Officials at St. Jude Children’s Research Hospital in Memphis, Tenn., are realizing the hospital might not get the millions of dollars Allen Stanford has pledged to them, reports Reuters. Hospital officials are trying to find out what it means for the world-renowned center now that a federal judge has frozen Stanford’s assets. “We hate to lose any of our corporate sponsors, especially considering that it costs over $1 million a day to run the hospital,” says a St. Jude’s spokesman.
Meanwhile, local attorneys and financial advisors are saying the $8 billion fraud Stanford has been charged with could ripple through the Baton Rouge economy. Some local law firms reportedly held client funds with Stanford. A financial adviser who asked not to be identified says the Stanford bust has claimed its fair share of victims locally—but nobody’s protesting too loudly. “You would be amazed. They’re all downplaying their losses. No one wants to look stupid,” the adviser says. “That’s why these scams work. Because when you’re making money, you’re telling everyone. When you’re losing money, you don’t tell anyone. It’s human nature.”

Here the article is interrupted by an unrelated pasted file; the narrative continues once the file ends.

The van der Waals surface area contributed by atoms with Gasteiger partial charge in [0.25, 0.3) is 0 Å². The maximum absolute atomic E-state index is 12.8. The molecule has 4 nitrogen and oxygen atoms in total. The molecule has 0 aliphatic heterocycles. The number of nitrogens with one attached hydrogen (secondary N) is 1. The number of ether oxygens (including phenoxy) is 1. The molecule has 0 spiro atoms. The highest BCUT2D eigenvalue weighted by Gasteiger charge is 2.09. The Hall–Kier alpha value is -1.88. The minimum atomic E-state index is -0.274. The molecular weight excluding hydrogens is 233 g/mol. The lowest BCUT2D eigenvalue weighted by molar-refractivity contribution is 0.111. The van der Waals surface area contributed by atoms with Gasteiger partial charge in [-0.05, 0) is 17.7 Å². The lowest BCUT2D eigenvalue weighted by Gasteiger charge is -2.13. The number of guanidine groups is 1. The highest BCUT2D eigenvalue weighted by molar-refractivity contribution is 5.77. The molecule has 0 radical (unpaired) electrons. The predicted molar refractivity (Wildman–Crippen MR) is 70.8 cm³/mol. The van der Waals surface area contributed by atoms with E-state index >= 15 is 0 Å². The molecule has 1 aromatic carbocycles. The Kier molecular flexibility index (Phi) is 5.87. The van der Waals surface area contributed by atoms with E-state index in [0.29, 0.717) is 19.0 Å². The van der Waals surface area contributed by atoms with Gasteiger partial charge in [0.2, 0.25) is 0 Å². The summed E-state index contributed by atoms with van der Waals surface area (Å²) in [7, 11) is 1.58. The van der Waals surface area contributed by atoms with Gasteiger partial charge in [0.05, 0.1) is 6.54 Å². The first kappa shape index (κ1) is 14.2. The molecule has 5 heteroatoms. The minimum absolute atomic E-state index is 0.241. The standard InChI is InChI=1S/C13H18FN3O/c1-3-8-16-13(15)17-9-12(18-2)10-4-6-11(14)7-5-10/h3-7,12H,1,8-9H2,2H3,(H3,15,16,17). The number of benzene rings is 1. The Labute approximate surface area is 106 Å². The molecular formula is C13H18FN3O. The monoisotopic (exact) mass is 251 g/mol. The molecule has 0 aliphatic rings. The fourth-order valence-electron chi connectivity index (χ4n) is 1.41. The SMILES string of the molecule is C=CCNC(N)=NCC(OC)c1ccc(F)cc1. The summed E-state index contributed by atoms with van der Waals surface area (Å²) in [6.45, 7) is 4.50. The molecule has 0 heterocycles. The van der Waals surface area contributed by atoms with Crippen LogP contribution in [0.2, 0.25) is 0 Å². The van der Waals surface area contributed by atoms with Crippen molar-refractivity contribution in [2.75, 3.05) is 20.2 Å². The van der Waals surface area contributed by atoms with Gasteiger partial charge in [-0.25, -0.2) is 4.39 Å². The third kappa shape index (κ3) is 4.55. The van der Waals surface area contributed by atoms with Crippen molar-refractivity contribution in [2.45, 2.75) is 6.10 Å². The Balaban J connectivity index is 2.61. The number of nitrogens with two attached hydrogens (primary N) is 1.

Stanford’s political donations are gaining scrutiny. According to the Center for Responsive Politics, a Washington, D.C., watchdog organization, since 2000 Stanford has given $2.4 million to candidates and political parties, between its PAC and employees. U.S. Sen. Bill Nelson, D-Fla., was the biggest single recipient, getting $45,900. President Barack Obama received $31,750. The biggest receiver of Stanford contributions from Louisiana is state Treasurer John Kennedy, who received $5,000 for his various campaigns. See the full list here.